In-depth Markets: Commodities

Commodity market regulation

Published on July 3, 2013

The regulation of commodity markets, which are increasingly financialised, has become a concern in recent years. Derivatives, as well as financial institutions, play an increasingly important role. Certain major players that may present a systemic risk are not subject to any regulation. For certain segments, volatility has reached historic highs. Lack of transparency remains largely the rule, both on the physical and OTC derivatives markets. Several incidents of manipulations have shown the inadequacy in monitoring these markets. Europe is working on it.


Considerable progress has already been made towards effective regulation of the commodity markets through the recent adoption of two Community regulations. The regulation relating to OTC derivatives, clearing houses and the European Market Infrastructures Regulation (EMIR), which was subject to a policy agreement on 9 February 2012, will apply to OTC commodity derivatives as well as other OTC derivatives, thus reducing systemic risks and improving the transparency of derivative markets. The Regulation on Energy Market Integrity and Transparency (REMIT), published in the Official Journal of the European Union on 8 December 2011, prohibits market abuse in the electricity and gas markets, requires publication of certain sensitive industrial data, and provides for monitoring the markets concerned under the aegis of the new European Agency for the Cooperation of Energy Regulators (ACER), in coordination with national financial and sector regulators and the European Securities and Markets Authority (ESMA).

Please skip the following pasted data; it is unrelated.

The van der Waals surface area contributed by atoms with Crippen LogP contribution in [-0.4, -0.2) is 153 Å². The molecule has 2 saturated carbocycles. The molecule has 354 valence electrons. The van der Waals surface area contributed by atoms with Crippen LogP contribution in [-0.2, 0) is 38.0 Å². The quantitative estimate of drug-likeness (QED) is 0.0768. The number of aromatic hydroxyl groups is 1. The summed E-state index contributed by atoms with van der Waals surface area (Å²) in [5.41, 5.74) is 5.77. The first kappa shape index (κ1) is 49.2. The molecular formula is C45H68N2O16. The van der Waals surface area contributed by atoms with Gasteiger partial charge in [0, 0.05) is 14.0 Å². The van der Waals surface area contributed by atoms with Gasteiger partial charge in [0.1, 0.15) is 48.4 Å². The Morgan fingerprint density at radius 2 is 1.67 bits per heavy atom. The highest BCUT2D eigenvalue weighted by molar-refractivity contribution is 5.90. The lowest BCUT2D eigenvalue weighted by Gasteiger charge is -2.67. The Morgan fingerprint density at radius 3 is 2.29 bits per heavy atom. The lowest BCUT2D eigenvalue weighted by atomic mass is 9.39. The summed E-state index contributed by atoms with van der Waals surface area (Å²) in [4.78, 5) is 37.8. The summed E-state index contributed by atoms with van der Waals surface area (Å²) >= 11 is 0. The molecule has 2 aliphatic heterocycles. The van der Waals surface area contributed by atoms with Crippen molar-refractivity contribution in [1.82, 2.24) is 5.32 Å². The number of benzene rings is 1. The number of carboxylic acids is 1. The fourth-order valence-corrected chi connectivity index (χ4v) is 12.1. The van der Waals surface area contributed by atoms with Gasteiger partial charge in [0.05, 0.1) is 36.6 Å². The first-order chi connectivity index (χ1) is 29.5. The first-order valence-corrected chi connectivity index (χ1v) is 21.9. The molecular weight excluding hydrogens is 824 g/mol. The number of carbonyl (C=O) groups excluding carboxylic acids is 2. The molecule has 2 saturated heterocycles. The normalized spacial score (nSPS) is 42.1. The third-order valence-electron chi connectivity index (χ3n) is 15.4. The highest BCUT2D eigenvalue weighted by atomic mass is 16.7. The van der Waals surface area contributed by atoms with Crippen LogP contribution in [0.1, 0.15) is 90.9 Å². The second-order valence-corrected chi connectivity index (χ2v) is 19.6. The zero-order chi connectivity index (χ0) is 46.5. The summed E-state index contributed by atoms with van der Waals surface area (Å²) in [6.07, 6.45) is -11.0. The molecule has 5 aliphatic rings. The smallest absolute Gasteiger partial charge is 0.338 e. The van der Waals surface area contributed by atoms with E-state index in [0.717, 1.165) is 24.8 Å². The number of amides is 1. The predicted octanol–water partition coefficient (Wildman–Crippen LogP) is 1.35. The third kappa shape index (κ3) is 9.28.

Revision of Markets in Financial Instruments Directive (MiFID) and Market Abuse Directive (MAD)

The proposed revisions of MiFID and MAD published by the European Commission in October 2011 are intended to complete the European regulatory system for the commodities markets on several important points. In particular, these projects include the following proposals, currently under discussion:

> For texts relating to revision of MiFID:

  • restricting the scope of exemption from authorisation for firms that participate in commodities derivatives markets;
  • requiring declaration of large positions on commodities derivatives and publication of large positions by type of provider;
  • establishing the limits of positions or systems with an equivalent impact on commodities derivatives;

> For texts relating to revision of MAD:

  • clarifying the definition of privileged information on the commodities markets,
  • explicitly targeting application of the market abuse system to cross market manipulations between derivative markets and underlying physical markets.

Role and position of the AMF

The AMF supports these advances, which are completely in line with the principles published by the International Organization of Securities Commissions (IOSCO) in September 2011 on the regulation and supervision of commodities markets. It is actively involved in current work on various proposals for European legislation with the General Directorate of the Treasury, with a view to clarifying a certain number of proposed provisions. Once the level 1 regulation is stabilised, the AMF will also work to refine the application measures through its participation in the working groups of the European Securities and Markets Authority (ESMA).

Next steps: The proposals to modify current regulations have been submitted to the European Parliament and Council (i.e., the Member States) for negotiation and adoption.

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